Clear and Present DangerPosted by Chris Weafer on Monday, 28 February 2011 03:42 | Published in Chris Weafer's Investor Notes
The issue of greatest concern to investors in all markets is that the rising price of oil may soon lead to a reversal of the current rate of economic recovery and send the global economy back into recession. The evidence says that we are far from that event today but the fear of the trend is dominating market activity and has added higher volatility to most asset classes. This week, the battle between risk and economic reward will step up a gear when all major economies release their most important monthly activity indicators while the events in Libya – and the risk of a greater loss of oil export supply – continue to deteriorate.
Russia is still well placed to continue to perform in absolute and relative terms. But, is the economic indicators are weaker than expected while the Libyan threat worsens, all markets including Russia will fall. If, on the other hand, positive economic indicators restore investor confidence then we should see a global markets rally and recovery in the non-oil and gas Russian names, especially in steel and the banks. That “either-or” scenario is why most investors are staying on the sidelines and building cash for now.
Many publications, including the weekend FT under a title “Oil price spikes set grim precedents” (with a useful graphic) highlight the historic trend when, since the 1974 oil price spike, a sharp % rise in oil has always led to a period of recession in the US. It happened in 1974/75, in 1981/83, in 1990, in 2001 and, arguably the sharp gain in oil that occurred after Hurricane Katrina was a contributory factor in the 2008/’09 slowdown. The historical precedent, and the current threat, is very clear.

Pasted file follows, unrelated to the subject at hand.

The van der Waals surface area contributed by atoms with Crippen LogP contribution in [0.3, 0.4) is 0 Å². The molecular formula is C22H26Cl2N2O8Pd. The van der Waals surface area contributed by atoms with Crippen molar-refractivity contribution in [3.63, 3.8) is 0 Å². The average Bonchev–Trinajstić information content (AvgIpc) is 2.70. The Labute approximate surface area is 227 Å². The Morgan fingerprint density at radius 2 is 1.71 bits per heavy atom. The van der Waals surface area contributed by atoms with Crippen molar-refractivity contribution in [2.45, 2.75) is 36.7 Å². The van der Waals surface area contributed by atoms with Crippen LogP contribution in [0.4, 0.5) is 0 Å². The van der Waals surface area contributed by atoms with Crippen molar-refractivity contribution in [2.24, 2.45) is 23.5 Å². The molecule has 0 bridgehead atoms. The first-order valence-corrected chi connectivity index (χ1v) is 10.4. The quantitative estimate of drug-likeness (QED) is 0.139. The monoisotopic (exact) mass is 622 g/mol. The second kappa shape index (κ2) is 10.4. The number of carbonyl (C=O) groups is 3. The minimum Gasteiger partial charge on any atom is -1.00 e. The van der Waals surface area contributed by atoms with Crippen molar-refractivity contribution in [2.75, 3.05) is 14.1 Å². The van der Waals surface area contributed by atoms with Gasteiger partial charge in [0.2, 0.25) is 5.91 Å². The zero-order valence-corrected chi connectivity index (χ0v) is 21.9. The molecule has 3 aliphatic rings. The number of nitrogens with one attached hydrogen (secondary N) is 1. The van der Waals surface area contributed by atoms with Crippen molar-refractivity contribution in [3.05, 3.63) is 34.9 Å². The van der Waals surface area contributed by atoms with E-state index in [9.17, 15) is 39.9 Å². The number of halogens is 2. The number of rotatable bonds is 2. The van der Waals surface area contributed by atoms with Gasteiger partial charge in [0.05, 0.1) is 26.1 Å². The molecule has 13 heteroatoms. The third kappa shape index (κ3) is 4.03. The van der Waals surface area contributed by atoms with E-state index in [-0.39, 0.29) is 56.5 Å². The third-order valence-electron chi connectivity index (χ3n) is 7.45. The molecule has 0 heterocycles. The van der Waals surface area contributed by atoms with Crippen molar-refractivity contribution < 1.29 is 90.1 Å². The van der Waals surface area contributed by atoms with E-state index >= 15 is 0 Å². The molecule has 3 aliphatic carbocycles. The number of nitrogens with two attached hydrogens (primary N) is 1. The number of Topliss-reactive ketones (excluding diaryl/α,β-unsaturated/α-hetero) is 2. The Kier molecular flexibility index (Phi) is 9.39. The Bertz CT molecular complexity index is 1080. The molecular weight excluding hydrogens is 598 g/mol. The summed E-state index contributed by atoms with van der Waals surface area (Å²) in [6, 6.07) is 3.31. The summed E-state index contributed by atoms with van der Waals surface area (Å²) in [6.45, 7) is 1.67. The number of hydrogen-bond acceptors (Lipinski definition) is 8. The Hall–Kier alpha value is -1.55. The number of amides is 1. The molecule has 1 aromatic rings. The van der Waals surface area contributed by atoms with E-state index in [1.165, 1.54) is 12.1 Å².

China slightly revised down its medium term growth outlook to an annual average of 7.0% for the period 2011-15. That is down on the target average of 7.5% set for 2006-’10, albeit actual growth was much higher than that in recent years. A 7% average growth rate provides a strong backdrop for commodity prices and for Russia’s producers.
Against that backdrop Russia is one of the few assets, in either developed or developing markets, which offers investors a haven or a hedge against increasing global uncertainties. While the MSCI EM and World indices fell 2.0% and 1.6% respectively last week, the RTS and MICEX both added 3.4% and the IOD index of GDRs gained 5.4%. Year to date, while the MSCI EM index is down 4.5%, the RTS is up 9.2% and the IOD Index is 11.1% ahead. MICEX is lagging the other bourses with a gain of only 3.5%. That is because of the strength of the ruble, which adds an extra boost to dollar denominated prices.
The main driver of the market was again the oil and gas sector shares. The RTS Oil & Gas Sector index rose 5.8% for the five days while Banks (-0.4%), Telecoms (-0.4%), Electricity (-0.8%) and Consumers (-1.4%) all closed lower. The gold/silver stocks also staged a rally with the recovering price of the metal and Polyus Gold was the week’s best performer with a gain of 13%.
The ruble is much more likely to add to last week’s gain against the dollar during this week, i.e. while the currencies in other big emerging markets are weakening. Russia’s Central Bank unexpectedly raised its benchmark rate by 25 basis points, to 8.0%, on Friday. It is only a token move in the battle against inflation (our full year CPI forecast is 9.5%) as high street banks are flush with cash and borrowing demand is still modest. But the action may start to attract speculative capital inflows to ruble deposits, especially with the price of Urals crude over $110 p/bbl and climbing. Last week the ruble added 1.0% gain against the dollar to close Friday’s MICEX session below 29.0 at 28.932. Against the euro the ruble lost 0.5% to end at 39.829. That is the wrong way for Russia as a weaker dollar hurts the value of imports and export tax revenue, while the stronger euro adds to inflation pressure because imported food is a major driver.